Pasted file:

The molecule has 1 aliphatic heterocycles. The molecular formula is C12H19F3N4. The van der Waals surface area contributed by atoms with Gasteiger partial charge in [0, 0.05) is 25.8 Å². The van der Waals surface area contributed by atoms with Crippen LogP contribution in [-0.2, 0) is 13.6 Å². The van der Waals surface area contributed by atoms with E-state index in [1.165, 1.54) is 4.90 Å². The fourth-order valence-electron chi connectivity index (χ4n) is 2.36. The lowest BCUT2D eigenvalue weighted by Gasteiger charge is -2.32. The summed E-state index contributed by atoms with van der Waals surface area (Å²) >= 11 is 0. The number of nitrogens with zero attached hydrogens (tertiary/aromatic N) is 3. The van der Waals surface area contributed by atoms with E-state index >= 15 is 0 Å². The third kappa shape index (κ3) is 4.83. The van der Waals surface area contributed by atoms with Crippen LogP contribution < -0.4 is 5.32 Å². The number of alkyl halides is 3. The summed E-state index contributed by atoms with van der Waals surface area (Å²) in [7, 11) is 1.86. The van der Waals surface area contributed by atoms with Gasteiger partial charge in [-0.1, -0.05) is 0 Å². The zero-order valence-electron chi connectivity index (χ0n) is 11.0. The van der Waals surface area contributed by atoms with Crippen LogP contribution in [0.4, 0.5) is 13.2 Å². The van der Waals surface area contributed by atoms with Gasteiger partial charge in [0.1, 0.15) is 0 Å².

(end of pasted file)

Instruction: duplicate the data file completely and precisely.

The molecule has 1 aliphatic heterocycles. The molecular formula is C12H19F3N4. The van der Waals surface area contributed by atoms with Gasteiger partial charge in [0, 0.05) is 25.8 Å². The van der Waals surface area contributed by atoms with Crippen LogP contribution in [-0.2, 0) is 13.6 Å². The van der Waals surface area contributed by atoms with E-state index in [1.165, 1.54) is 4.90 Å². The fourth-order valence-electron chi connectivity index (χ4n) is 2.36. The lowest BCUT2D eigenvalue weighted by Gasteiger charge is -2.32. The summed E-state index contributed by atoms with van der Waals surface area (Å²) >= 11 is 0. The number of nitrogens with zero attached hydrogens (tertiary/aromatic N) is 3. The van der Waals surface area contributed by atoms with E-state index >= 15 is 0 Å². The third kappa shape index (κ3) is 4.83. The van der Waals surface area contributed by atoms with Crippen LogP contribution < -0.4 is 5.32 Å². The number of alkyl halides is 3. The summed E-state index contributed by atoms with van der Waals surface area (Å²) in [7, 11) is 1.86. The van der Waals surface area contributed by atoms with Gasteiger partial charge in [-0.1, -0.05) is 0 Å². The zero-order valence-electron chi connectivity index (χ0n) is 11.0. The van der Waals surface area contributed by atoms with Crippen LogP contribution in [0.4, 0.5) is 13.2 Å². The van der Waals surface area contributed by atoms with Gasteiger partial charge in [0.1, 0.15) is 0 Å².